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Page 72 - The ice has broken, the ice has broken ! " and, sure enough, three of the boys had broken through, and were struggling in the water ; and one of them was George.
Page 68 - No, no ; no, no," a great many times. " I am not joking in the least. I really think it is the hardest of all words. It may seem easy enough to you to-night, but perhaps you cannot pronounce it to-morrow." "I can always say it, I know I can," said George with much confidence — " No ! Why, it is as easy to say it as to breathe.
Page 74 - you found it easier to disobey me, and run the risk of losing your own life, than to say that little word you thought so easy last night. You could not say
Page 67 - Only two letters ! What can it be? " cried both the children. " The hardest word," replied their father, " I have ever met with in any language — and I have learned several — is a little word of two letters — No, No.
Page 70 - George hesitated, and said he did not believe it was strong enough ; for it had been frozen over only one night. " Oh, come On ! " said another boy ; " I know it is strong enough. I have known it to freeze over in one night many a time, so itwould bear : haven't you, John 1 " " Yes," answered John Brown ; " it did one night last winter ; and it wasn't as cold as it was last night, either.
Page 73 - George's father and mother were very much frightened when he was brought home, and they learned how narrowly he had escaped drowning. But they were so rejoiced to find that he was safe that they did not ask him how he came to go on the ice, until after tea. When they were all gathered together about the cheerful fire, his father asked him how he came to disobey his positive command. George said he did not want to go, but the boys made him. 10. " How did they make you ? Did they take hold of you,...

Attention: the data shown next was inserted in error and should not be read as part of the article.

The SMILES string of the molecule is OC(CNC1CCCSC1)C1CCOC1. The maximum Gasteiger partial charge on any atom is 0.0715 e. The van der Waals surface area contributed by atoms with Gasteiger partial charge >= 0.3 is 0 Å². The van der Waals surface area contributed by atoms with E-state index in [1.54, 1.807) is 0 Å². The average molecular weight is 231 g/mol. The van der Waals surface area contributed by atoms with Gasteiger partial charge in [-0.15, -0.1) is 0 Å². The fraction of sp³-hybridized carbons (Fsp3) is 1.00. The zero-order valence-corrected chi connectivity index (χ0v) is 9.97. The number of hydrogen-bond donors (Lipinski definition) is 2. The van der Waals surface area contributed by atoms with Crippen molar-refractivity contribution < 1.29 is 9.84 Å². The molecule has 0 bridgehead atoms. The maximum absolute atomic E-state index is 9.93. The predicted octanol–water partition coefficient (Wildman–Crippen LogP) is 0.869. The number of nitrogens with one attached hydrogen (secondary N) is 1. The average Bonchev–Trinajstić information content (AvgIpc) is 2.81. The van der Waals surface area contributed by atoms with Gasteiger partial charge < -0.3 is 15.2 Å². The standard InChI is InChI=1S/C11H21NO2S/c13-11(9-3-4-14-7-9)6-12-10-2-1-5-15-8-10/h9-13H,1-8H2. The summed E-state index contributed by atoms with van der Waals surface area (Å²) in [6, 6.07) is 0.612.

Page 73 - How did they make you ? Did they take hold of you, and drag you on ? " asked his father. "No," said George; "but they all wanted me to go." " When they asked you, why did'nt you say 'No'?" " I was going to ; but they called me a coward, and said I was afraid to go; and I couldn't stand that.
Page 71 - George could stand this no longer, for he was rather proud of his courage. " I am not afraid," said he; and he ran to the pond, and was the first one on the ice. The boys enjoyed the sport very much, running and sliding, and trying to catch one...
Page 73 - ... rejoiced to find that he was safe, that they did not ask him how he came to go on the ice, until after tea. When they were all gathered together about the cheerful fire, his father asked him how he came to disobey his positive command. George said he did not want to go, but the boys made him. 10. "How did they make you? Did they take hold of you and drag you on ? " asked his father. — "No," said George; "but they all wanted me to go.